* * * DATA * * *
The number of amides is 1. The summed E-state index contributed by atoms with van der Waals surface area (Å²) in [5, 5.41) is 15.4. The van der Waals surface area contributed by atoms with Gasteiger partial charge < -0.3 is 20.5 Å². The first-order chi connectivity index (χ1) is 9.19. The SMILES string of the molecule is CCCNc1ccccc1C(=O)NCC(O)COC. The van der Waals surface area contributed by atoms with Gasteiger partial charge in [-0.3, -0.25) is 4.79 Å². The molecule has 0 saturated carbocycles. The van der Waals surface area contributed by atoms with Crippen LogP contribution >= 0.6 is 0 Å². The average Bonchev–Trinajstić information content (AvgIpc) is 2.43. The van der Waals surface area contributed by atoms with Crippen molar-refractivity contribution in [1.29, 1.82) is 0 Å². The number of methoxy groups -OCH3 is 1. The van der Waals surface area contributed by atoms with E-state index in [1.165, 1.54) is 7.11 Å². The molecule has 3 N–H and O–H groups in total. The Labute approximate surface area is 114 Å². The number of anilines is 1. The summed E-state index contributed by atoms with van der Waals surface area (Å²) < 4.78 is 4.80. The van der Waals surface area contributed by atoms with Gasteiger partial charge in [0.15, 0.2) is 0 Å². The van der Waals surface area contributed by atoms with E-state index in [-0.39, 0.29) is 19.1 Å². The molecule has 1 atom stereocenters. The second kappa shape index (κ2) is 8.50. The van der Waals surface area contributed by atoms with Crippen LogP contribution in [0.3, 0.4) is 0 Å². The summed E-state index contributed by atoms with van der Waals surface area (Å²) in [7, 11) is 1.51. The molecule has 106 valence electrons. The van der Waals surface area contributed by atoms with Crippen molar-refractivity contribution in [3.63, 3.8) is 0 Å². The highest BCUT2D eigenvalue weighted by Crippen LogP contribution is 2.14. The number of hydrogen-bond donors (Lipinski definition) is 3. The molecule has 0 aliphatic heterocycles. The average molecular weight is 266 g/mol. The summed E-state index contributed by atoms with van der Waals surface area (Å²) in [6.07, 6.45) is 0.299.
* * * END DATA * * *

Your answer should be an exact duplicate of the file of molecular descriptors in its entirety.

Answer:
The number of amides is 1. The summed E-state index contributed by atoms with van der Waals surface area (Å²) in [5, 5.41) is 15.4. The van der Waals surface area contributed by atoms with Gasteiger partial charge < -0.3 is 20.5 Å². The first-order chi connectivity index (χ1) is 9.19. The SMILES string of the molecule is CCCNc1ccccc1C(=O)NCC(O)COC. The van der Waals surface area contributed by atoms with Gasteiger partial charge in [-0.3, -0.25) is 4.79 Å². The molecule has 0 saturated carbocycles. The van der Waals surface area contributed by atoms with Crippen LogP contribution >= 0.6 is 0 Å². The average Bonchev–Trinajstić information content (AvgIpc) is 2.43. The van der Waals surface area contributed by atoms with Crippen molar-refractivity contribution in [1.29, 1.82) is 0 Å². The number of methoxy groups -OCH3 is 1. The van der Waals surface area contributed by atoms with E-state index in [1.165, 1.54) is 7.11 Å². The molecule has 3 N–H and O–H groups in total. The Labute approximate surface area is 114 Å². The number of anilines is 1. The summed E-state index contributed by atoms with van der Waals surface area (Å²) < 4.78 is 4.80. The van der Waals surface area contributed by atoms with Gasteiger partial charge in [0.15, 0.2) is 0 Å². The van der Waals surface area contributed by atoms with E-state index in [-0.39, 0.29) is 19.1 Å². The molecule has 1 atom stereocenters. The second kappa shape index (κ2) is 8.50. The van der Waals surface area contributed by atoms with Crippen LogP contribution in [0.3, 0.4) is 0 Å². The summed E-state index contributed by atoms with van der Waals surface area (Å²) in [7, 11) is 1.51. The molecule has 106 valence electrons. The van der Waals surface area contributed by atoms with Crippen molar-refractivity contribution in [3.63, 3.8) is 0 Å². The highest BCUT2D eigenvalue weighted by Crippen LogP contribution is 2.14. The number of hydrogen-bond donors (Lipinski definition) is 3. The molecule has 0 aliphatic heterocycles. The average molecular weight is 266 g/mol. The summed E-state index contributed by atoms with van der Waals surface area (Å²) in [6.07, 6.45) is 0.299.